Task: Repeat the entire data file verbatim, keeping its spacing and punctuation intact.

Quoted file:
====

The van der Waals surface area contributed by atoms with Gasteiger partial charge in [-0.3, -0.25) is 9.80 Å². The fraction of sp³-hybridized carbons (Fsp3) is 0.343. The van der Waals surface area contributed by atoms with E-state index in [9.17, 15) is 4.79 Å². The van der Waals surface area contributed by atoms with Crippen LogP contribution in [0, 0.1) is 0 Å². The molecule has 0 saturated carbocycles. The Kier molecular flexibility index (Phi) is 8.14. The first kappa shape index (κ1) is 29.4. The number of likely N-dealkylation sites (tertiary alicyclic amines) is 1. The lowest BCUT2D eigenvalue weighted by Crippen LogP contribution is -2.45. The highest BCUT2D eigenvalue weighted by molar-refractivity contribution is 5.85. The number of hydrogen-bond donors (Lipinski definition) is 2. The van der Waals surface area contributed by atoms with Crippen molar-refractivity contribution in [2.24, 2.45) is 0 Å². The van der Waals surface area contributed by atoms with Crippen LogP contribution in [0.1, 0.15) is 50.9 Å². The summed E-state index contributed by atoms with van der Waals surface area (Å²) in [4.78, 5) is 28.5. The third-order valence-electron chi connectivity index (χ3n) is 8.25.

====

The van der Waals surface area contributed by atoms with Gasteiger partial charge in [-0.3, -0.25) is 9.80 Å². The fraction of sp³-hybridized carbons (Fsp3) is 0.343. The van der Waals surface area contributed by atoms with E-state index in [9.17, 15) is 4.79 Å². The van der Waals surface area contributed by atoms with Crippen LogP contribution in [0, 0.1) is 0 Å². The molecule has 0 saturated carbocycles. The Kier molecular flexibility index (Phi) is 8.14. The first kappa shape index (κ1) is 29.4. The number of likely N-dealkylation sites (tertiary alicyclic amines) is 1. The lowest BCUT2D eigenvalue weighted by Crippen LogP contribution is -2.45. The highest BCUT2D eigenvalue weighted by molar-refractivity contribution is 5.85. The number of hydrogen-bond donors (Lipinski definition) is 2. The van der Waals surface area contributed by atoms with Crippen molar-refractivity contribution in [2.24, 2.45) is 0 Å². The van der Waals surface area contributed by atoms with Crippen LogP contribution in [0.1, 0.15) is 50.9 Å². The summed E-state index contributed by atoms with van der Waals surface area (Å²) in [4.78, 5) is 28.5. The third-order valence-electron chi connectivity index (χ3n) is 8.25.